Developer: Tumbleweed Interactive
Price: $1.99
Version Reviewed: 1.2

Graphics / Sound Rating: ★★★★★
Game Controls Rating: ★★★★☆
Gameplay Rating: ★★★★☆

iPhone Integration Rating: ★★★★☆
Re-use / Replay Value Rating: ★★★★☆

Overall Rating: ★★★★☆

Skybound is a simple, entrancing game in which you help a rubbery yellow ball to climb higher and higher through the atmosphere, trying to rise as high as possible while collecting bonuses and avoiding obstacles. A few features, however, make it more than just an endless altitude-oriented jumping game. Beyond the normal mode, there’s also a Boss mode, in which you do battle with the Observer, a menacing floating eyeball surrounded by minions. The graphics are beautifully drawn, with oil painting-esque backdrops and hand-drawn clouds, and there’s even an achievement system. You can tell that the developer paid attention to the details, and the result is a great casual game.

In order to help the yellow rubber ball in its quest for height, you draw ledges of clouds with your finger. While the clouds must be in a straight line, you can draw them at angles, too, which helps when you’re trying to dodge bricks (which dampen the ball’s ability to bounce) or snag various power-ups, including coins, balloons, and angel-balls (these are extremely important, as the angel-balls provide you with a safety net that will save your life once). Of course, the clouds evaporate after a short period of time, so you have to remain vigilant, particularly if the ball bounces off-screen. For the endless mode of the game, that’s all you do. The backdrop shifts as you climb, and the original dark skyscraper in the background morphs first into a burning one, then into a crumbling ruin—until you rise above it, into the blue glow of the atmosphere. The Easy mode in the game isn’t really necessary, as the game isn’t too difficult, but it’s a great way to see the background evolve. Oh, and you can snag the floating heads of the developers along the way, too, which is great fun. Collect them all, and you’ll unlock a gallery of mini-bios, concept art, and pictures (both real and cartoonified) of the team.

Extras like the gallery aside, the real innovation in Skybound is Boss mode, and it’s the mode that I find myself replaying the most often. The Observer is a truly creepy creation, mostly because of the sheer absurdity of a floating eyeball hovering against a ruined urban backdrop. Its minions (the smaller eyeballs) circle the main eye. You can either hit the Observer itself four times or destroy all of its minions in order to make it vanish in a puff of gray smoke. Each time you defeat the Observer, the minions’ paths change. One time, a group of four minions might circle the main eye, while in a later level, a score of miniature eyeballs will swirl in a figure eight around the Observer. It’s surprisingly fun to duel the giant eyeball—the minions can make it difficult to keep your ball afloat, much less kill off the boss itself, and you get a lot more involved through Boss mode than you do in the Normal mode.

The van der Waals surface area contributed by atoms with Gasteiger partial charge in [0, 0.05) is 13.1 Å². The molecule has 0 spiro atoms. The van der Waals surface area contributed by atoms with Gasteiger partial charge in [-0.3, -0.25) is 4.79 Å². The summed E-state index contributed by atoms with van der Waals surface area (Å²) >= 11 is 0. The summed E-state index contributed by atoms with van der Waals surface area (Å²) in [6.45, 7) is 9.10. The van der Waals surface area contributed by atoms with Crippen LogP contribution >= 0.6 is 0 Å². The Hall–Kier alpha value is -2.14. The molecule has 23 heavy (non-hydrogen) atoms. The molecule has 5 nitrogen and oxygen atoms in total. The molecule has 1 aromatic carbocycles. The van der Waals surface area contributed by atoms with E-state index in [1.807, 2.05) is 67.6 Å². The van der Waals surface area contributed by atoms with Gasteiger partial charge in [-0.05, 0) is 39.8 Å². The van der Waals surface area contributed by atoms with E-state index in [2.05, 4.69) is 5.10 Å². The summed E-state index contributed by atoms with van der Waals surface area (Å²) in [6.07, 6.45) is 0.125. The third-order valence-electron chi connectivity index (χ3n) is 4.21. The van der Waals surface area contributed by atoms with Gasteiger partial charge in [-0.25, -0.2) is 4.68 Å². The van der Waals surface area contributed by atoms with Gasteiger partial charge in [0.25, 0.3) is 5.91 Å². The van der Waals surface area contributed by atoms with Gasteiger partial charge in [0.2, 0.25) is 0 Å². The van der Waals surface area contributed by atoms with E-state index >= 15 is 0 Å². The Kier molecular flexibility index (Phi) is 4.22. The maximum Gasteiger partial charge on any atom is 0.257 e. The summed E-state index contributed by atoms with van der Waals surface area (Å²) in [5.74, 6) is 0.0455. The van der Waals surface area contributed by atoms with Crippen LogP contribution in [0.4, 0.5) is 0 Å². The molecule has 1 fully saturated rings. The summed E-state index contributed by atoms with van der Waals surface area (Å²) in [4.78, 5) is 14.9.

Some might find that the game gets a bit redundant after a few plays. Even with the Boss mode, it’s just a jumping game of endless vertical ping-pong; even defeating the Observer can get a repetitive after a while, so keep in mind that the game probably won’t keep you hooked forever. Still, something keeps tugging me back into it—maybe it’s the graphics, maybe it’s the smooth controls, or maybe it’s the sheer fun of a classic bouncy ball, but regardless, don’t discredit Skybound just because of its simple concept. To do so would be a disservice to the game. Skybound is perfect for random moments, and jumping in and out of the game is made even easier by the pause button added in February 22nd’s update. Oh, and the competition from the global highscores (in my opinion, a must-have for any game, and nicely implemented here) will extend the game’s duration a bit, too. Did I mention that there’s a small high-score competition going on until March 1st?

There’s not much more to be said about Skybound; there’s really only one concept at the crux of the game, so try the lite version to get a feel for whether or not the game appeals to you. The full version is currently priced at a mere two dollars, which is a great price for such a polished piece. The careful craft that went into the making of Skybound is evident everywhere, and at times, it’s sure to make you laugh (the floating heads, for example, are my favorite quirk). If you do decide to graduate from the lite version, trust me—it’ll be two dollars well spent.

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